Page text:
Whether the Veteran is a 23 year old with recent wounds, a middle-aged Vet with health issues or a 95 year old living in a Veterans home, we have learned best practices for thanking the Vets, making them feel special and forming friendships:

Cleanliness: In all the places we visit, there are sanitizing dispensers in the halls and lobbies. Use them before you enter each Veteran’s room and when you leave the room.


Health: If you aren’t feeling well, stay outside the facility. Entering a hospital or a home when you are sick endangers the Veterans and you.


How you act and present yourself is important:


Always be polite and respectful. Always ask the Vet if they mind having a visitor. We are honoring these Veterans. They are special and should be treated in that manner.


Introduce yourself and describe the National Veterans Awareness Ride (each May, we ride from Sacramento, CA to Washington, DC., stopping each day at Veterans Homes and Hospitals, participating in local memorial services and speaking in schools). If you shake hands with the Vet, offer a full but gentle handshake. Let their grip be more firm.


Ease into a conversation with the Veteran. Share a little about yourself: Where are you from, what branch of the service were you in, what kind of bike you are riding, etc. Ask the Veteran “get to know you” questions. Their name and where they’re from. What branch of the service were/are they in? What they do or did for a living? What are they interested in (sports, movies, books, etc.)? Because it might be uncomfortable for a Vet to sit and look up for an extended period of time, see if you can be level to the Vet’s line of sight. Unless they bring it up, do not ask why they are in the hospital or home. That’s private and personal. Likewise, unless they bring it up, tread lightly on politics and religion. We’re here to give thanks and begin a friendship, not win a debate.


Present to the Veteran an NVAR Ride Pin and explain its significance (each year, we produce a newly designed pin that we present to Veterans we meet in hospitals and homes, to nurses, doctors and others who help our Veterans. We also award the pins to police officers, fire fighters, Veteran and fraternal organizations and others who help us accomplish our mission).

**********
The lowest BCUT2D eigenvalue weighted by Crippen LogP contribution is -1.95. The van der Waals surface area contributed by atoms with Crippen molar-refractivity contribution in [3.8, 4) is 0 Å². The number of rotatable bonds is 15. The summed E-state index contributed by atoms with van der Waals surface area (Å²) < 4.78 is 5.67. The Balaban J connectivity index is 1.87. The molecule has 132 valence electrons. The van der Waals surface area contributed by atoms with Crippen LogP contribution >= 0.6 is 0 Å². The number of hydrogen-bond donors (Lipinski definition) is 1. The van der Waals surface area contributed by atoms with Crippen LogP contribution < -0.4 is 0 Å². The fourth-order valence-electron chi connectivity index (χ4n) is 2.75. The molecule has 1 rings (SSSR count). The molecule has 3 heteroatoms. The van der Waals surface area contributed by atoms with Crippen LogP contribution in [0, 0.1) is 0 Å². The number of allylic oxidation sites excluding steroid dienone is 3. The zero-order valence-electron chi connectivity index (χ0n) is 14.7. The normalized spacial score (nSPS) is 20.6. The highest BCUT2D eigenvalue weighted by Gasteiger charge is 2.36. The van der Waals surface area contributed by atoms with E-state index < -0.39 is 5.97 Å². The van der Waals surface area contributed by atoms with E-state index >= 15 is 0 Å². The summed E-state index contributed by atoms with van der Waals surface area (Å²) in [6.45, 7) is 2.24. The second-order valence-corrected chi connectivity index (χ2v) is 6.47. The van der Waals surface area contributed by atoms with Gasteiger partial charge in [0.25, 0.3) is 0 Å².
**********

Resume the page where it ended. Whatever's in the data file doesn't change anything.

If we have “Thank You” cards that were created by school children, present one to the Vet and, if appropriate, read it to them.



No photos of Veterans in the hospitals or homes are allowed without permission. The NVAR Coordinator will clarify permission requirements at each facility.


Be respectful of the time that you spend with the Veteran. Some of the Vets we meet want and need to spend a lot of time with you. Some of the people we meet don’t get a lot of visitors and really, really appreciate the time that we spend with them. If you feel that it is appropriate spend as much time with the Vet as is comfortable. Likewise, if a Vet is tired or you feel that you should cut your visit short, that’s just fine.


If you meet a Veteran of the Mideast Conflicts, if possible, get a group of NVAR participants and present a Freedom Medal to him/her.

The Freedom Medal is a special award that the National Veterans Awareness Ride presents to those who have served in the Mideast Conflicts.

When we award the medal to a Veteran, we explain that when the Vietnam War service members returned, they were not given the welcome home they deserved. We want to make sure that never happens again.

We then read both sides of the medal and put the ribbon and medal around the neck of the Vet. And welcome him/her home.

If the Veteran has a spouse, we present a Spousal Pin and share our thanks for the sacrifices that the spouse made.

If you are participating in the NVAR for the first time and/or feel uncomfortable visiting the Veterans in the hospitals and homes, partner up with a person who has been on the ride before and watch the interaction until you feel comfortable.

Our goal is to make each Vet feel special. It’s up to you to make that happen, by what you say, how you say it and the moments that you spend making a new friend.